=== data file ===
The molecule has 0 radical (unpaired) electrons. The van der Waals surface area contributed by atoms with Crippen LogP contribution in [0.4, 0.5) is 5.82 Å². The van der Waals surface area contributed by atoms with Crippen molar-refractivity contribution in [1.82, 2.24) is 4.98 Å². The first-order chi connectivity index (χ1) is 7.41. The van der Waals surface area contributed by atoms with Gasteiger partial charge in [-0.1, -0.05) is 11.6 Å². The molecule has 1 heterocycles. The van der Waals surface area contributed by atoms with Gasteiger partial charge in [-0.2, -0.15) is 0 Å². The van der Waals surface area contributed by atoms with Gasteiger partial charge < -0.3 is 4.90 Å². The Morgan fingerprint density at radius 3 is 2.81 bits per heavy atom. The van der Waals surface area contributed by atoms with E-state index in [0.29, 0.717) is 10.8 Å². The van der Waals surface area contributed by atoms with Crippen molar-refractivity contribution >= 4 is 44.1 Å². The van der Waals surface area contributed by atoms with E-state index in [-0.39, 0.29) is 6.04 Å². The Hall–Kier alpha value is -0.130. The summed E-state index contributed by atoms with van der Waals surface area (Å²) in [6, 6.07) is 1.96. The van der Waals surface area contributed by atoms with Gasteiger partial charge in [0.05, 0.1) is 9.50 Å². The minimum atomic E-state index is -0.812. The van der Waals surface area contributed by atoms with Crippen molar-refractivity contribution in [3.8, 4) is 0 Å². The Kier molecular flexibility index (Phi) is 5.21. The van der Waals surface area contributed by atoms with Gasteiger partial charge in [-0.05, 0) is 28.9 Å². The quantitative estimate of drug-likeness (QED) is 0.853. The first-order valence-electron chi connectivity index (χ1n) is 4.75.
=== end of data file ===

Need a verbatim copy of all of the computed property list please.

The molecule has 0 radical (unpaired) electrons. The van der Waals surface area contributed by atoms with Crippen LogP contribution in [0.4, 0.5) is 5.82 Å². The van der Waals surface area contributed by atoms with Crippen molar-refractivity contribution in [1.82, 2.24) is 4.98 Å². The first-order chi connectivity index (χ1) is 7.41. The van der Waals surface area contributed by atoms with Gasteiger partial charge in [-0.1, -0.05) is 11.6 Å². The molecule has 1 heterocycles. The van der Waals surface area contributed by atoms with Gasteiger partial charge in [-0.2, -0.15) is 0 Å². The van der Waals surface area contributed by atoms with Gasteiger partial charge < -0.3 is 4.90 Å². The Morgan fingerprint density at radius 3 is 2.81 bits per heavy atom. The van der Waals surface area contributed by atoms with E-state index in [0.29, 0.717) is 10.8 Å². The van der Waals surface area contributed by atoms with Crippen molar-refractivity contribution >= 4 is 44.1 Å². The van der Waals surface area contributed by atoms with E-state index in [-0.39, 0.29) is 6.04 Å². The Hall–Kier alpha value is -0.130. The summed E-state index contributed by atoms with van der Waals surface area (Å²) in [6, 6.07) is 1.96. The van der Waals surface area contributed by atoms with Gasteiger partial charge in [0.05, 0.1) is 9.50 Å². The minimum atomic E-state index is -0.812. The van der Waals surface area contributed by atoms with Crippen molar-refractivity contribution in [3.8, 4) is 0 Å². The Kier molecular flexibility index (Phi) is 5.21. The van der Waals surface area contributed by atoms with Gasteiger partial charge in [-0.05, 0) is 28.9 Å². The quantitative estimate of drug-likeness (QED) is 0.853. The first-order valence-electron chi connectivity index (χ1n) is 4.75.